Acorn Ink Diary

6 November 2021

I made this gorgeous  ink with foraged acorns from my backyard.

Acorn ink, iron acorn ink, and graphite on paper. The lighter warmer tones are acorn ink. The darker cooler colors are made from iron acorn ink.

As part of my commitment to a more sustainable art practice, I’m exploring creating my own art materials. This diary catalogs my steps to create acorn ink.

Part One: Brew a base of acorn ink

I gathered 4 cups of acorns in my backyard in Cleveland. Where four of our backyards come together is an intersection of wild shrubs, weeds, and trees, including an oak tree. Mid-October is a little late to collect acorns, but the squirrels did leave enough for me to forage a large bowlful.

After a quick rinse to remove dirt, I put the acorns in a crockpot. I added 8 cups water, covered, and turned the crockpot on low.

After just a few hours, the liquid was already very dark. I left the acorns simmering for a week and the liquid darkened. I made sure to keep the crockpot refreshed with water as it gradually evaporated from cooking off.

After one week, I strained the acorns and poured the acorn ink in two glass jars.

After five days of simmering the acorns in the slow cooker the liquid was an inky warm dark brown

I learned a few things that will improve my process for next time.

Ideal process for acorn ink base:

  1. Collect acorns and rinse to remove dirt
  2. Crush acorns (with mortar and pestle or hammer)
  3. Add acorns to crock pot and fill with water
  4. Cover and simmer on low for five days
  5. Add water daily to keep crockpot topped off
  6. Cool and store liquid in glass jars with lids

I left the acorns whole for this first batch. However, in the future, I would shorten the cooking time and potentially strengthen the brew by crushing the acorns before simmering.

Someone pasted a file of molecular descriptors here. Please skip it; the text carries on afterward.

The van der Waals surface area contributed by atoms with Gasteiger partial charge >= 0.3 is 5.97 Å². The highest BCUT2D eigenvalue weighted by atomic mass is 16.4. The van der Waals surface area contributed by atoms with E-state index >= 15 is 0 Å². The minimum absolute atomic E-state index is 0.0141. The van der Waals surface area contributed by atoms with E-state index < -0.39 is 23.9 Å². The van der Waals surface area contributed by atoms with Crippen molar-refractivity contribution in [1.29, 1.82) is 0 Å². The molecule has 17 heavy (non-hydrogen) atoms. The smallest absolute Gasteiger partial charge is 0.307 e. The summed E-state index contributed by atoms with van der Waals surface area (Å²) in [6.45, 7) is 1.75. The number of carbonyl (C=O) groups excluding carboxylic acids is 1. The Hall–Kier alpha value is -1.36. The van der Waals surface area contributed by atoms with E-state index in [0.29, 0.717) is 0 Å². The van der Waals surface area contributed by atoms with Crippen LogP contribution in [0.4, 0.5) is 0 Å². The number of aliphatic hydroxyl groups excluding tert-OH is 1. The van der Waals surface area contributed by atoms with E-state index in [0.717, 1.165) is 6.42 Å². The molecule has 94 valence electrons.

The acorn nut (the inside) is edible. However, the ink is created from the tannins in the shell and cap. Consumed in large tannins are toxic and block your body’s ability to absorb nutrients. I used an old crockpot that I’m now dedicated to art material production.

Part Two: Darken with iron vinegar solution

While my acorns brewed, my daughters and I collected metal scraps from the train tracks near my house: spikes, springs, hinges, and random pieces.

I filled a glass jar with the metal scraps. Then, I filled the glass jar with white vinegar. Daily, I poured the vinegar into a separate glass jar to expose the metal parts collection to air.

Adding iron vinegar solution darkens the acorn ink. I added it to one of my two jars.

The left image shows the jar the day I combined the vinegar and metal bits. The right image shows the same jar (left side) and a jar full of iron vinegar solution after ten days.

Notes on binders and preserving the ink

The recipe I followed recommends binders to stabilize the ink and help it adhere to paper or other substrates. However, other recipes do not specify binders, and I opted not to use one. I do notice the ink pools on top of paper more than my commercial india inks.

Left image shows acorn Ink in jars. Right image shows acorn ink swatches. Top swatch is acorn Ink with nothing added. Bottom swatch is iron acorn ink (acorn ink plus iron vinegar solution).

I followed the Acorn Ink recipe from by Nick Neddo’s excellent book: “The Organic Artist: Make Your Own Paint, Paper, Pigments, Prints and More from Nature”.
The Druid Garden has another useful reference: “Making Acorn Ink — Instructions and Recipes”.


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